“Stop and Frisk Watch is about empowering individuals and community groups to confront abusive, discriminatory policing,” said Lieberman, discussing the importance of the app. “The NYPD’s own data shows that the overwhelming majority of people subjected to stop-and-frisk are Black or Latino, and innocent of any wrongdoing. At a time when the Bloomberg administration vigorously defends the status quo, our app will allow people to go beyond the data to document how each unjustified stop further corrodes trust between communities and law enforcement.”
In Decatur, Georgia, the Christian siblings—Caleb, Ima, and Asha—are three high school students who invented Five-O which is an app that allows users nationwide to hold police officers accountable for their abuse of power. It also aides people in detailing whether the encounter may have been racially-motivated.
Five-O permits users to document and rate their encounter with police officers and discuss the reason behind their encounters. Also, the app allows users to submit their record information to law enforcement which can be used in legal proceedings.
“We’d like to know which regions in the US provide horrible law enforcement services as well as highlight the agencies that are highly rated by their citizens,” explained the oldest sibling Ima for the creation of the app, “In addition to putting more power into the hands of citizens when interacting with law enforcement, we believe that highly rated police departments should be used as models for those that fail at providing quality law enforcement services.”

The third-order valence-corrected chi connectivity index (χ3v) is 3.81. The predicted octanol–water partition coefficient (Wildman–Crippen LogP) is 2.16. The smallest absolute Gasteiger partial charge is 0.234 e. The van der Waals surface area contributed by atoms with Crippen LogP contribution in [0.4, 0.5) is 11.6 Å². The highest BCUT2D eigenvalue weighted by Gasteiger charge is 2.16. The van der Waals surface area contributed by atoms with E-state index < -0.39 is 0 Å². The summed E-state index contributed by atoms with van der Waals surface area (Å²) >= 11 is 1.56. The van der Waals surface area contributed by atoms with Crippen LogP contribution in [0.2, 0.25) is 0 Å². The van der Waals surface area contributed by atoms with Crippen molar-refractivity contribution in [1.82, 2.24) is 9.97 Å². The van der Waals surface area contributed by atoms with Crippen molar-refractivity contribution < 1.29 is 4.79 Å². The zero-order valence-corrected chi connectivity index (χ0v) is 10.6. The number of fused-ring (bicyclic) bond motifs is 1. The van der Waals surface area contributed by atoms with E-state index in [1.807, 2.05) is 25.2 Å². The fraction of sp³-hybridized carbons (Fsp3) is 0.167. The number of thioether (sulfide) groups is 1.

With the recent events occurring in Ferguson, Missouri after the police-shooting death of Michael Brown and in Staten Island, New York where Eric Garner died due to a choke-hold by police officers, the creation and use of such apps like Stop-and-Frisk Watch could continue to expose the daily incidents that Latinos and Black Americans—Americans all alike—when encountering law officers who abuse their power. The apps could also help police departments possibly change tactics and behavioral discretion among their officers who may rely on racial stereotypes when it comes to stopping people. Making law enforcement agencies aware of their racial tactics could change old methods prevent re-occurrences of past incidents.
Currently there is a lack of information when it comes to the national data regarding police shootings and incidents dealing with racial discrimination between police officers and civilians. Because most police departments tend to be protective regarding complaints filed against their officers this information is hard to get too. Also, when it comes to “excessive force” between an officer and citizen the definition of force used may be debate between civilian and the legal system.
All of this aside, the creation of such apps like Stop-and-Frisk Watch and Five-O are quite disheartening since it may be a tool that could potential save or protect you and your rights from someone who has pursued a career that is supposed to do just that.